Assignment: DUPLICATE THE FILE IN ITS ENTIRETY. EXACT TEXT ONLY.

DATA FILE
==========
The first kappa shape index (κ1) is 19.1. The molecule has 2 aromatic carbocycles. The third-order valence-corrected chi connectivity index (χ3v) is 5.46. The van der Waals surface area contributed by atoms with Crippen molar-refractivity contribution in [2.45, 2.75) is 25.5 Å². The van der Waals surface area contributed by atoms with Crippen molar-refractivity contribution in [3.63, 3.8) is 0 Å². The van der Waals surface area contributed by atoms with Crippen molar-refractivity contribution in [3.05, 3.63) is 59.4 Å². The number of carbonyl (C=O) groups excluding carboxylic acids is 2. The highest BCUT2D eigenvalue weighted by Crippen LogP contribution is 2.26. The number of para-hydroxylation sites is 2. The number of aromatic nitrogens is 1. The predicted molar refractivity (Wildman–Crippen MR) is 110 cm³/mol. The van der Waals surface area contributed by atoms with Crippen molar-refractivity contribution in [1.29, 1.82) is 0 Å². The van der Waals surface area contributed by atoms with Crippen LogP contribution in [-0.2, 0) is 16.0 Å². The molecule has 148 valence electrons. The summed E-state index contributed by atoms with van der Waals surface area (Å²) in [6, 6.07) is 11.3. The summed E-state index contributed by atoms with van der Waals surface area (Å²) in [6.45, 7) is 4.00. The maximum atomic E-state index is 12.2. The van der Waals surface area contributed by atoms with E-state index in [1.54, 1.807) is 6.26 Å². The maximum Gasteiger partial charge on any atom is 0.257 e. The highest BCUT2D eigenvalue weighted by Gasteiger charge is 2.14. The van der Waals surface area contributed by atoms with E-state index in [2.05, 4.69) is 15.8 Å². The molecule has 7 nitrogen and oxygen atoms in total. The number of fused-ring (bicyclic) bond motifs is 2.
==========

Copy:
The first kappa shape index (κ1) is 19.1. The molecule has 2 aromatic carbocycles. The third-order valence-corrected chi connectivity index (χ3v) is 5.46. The van der Waals surface area contributed by atoms with Crippen molar-refractivity contribution in [2.45, 2.75) is 25.5 Å². The van der Waals surface area contributed by atoms with Crippen molar-refractivity contribution in [3.63, 3.8) is 0 Å². The van der Waals surface area contributed by atoms with Crippen molar-refractivity contribution in [3.05, 3.63) is 59.4 Å². The number of carbonyl (C=O) groups excluding carboxylic acids is 2. The highest BCUT2D eigenvalue weighted by Crippen LogP contribution is 2.26. The number of para-hydroxylation sites is 2. The number of aromatic nitrogens is 1. The predicted molar refractivity (Wildman–Crippen MR) is 110 cm³/mol. The van der Waals surface area contributed by atoms with Crippen molar-refractivity contribution in [1.29, 1.82) is 0 Å². The van der Waals surface area contributed by atoms with Crippen LogP contribution in [-0.2, 0) is 16.0 Å². The molecule has 148 valence electrons. The summed E-state index contributed by atoms with van der Waals surface area (Å²) in [6, 6.07) is 11.3. The summed E-state index contributed by atoms with van der Waals surface area (Å²) in [6.45, 7) is 4.00. The maximum atomic E-state index is 12.2. The van der Waals surface area contributed by atoms with E-state index in [1.54, 1.807) is 6.26 Å². The maximum Gasteiger partial charge on any atom is 0.257 e. The highest BCUT2D eigenvalue weighted by Gasteiger charge is 2.14. The van der Waals surface area contributed by atoms with E-state index in [2.05, 4.69) is 15.8 Å². The molecule has 7 nitrogen and oxygen atoms in total. The number of fused-ring (bicyclic) bond motifs is 2.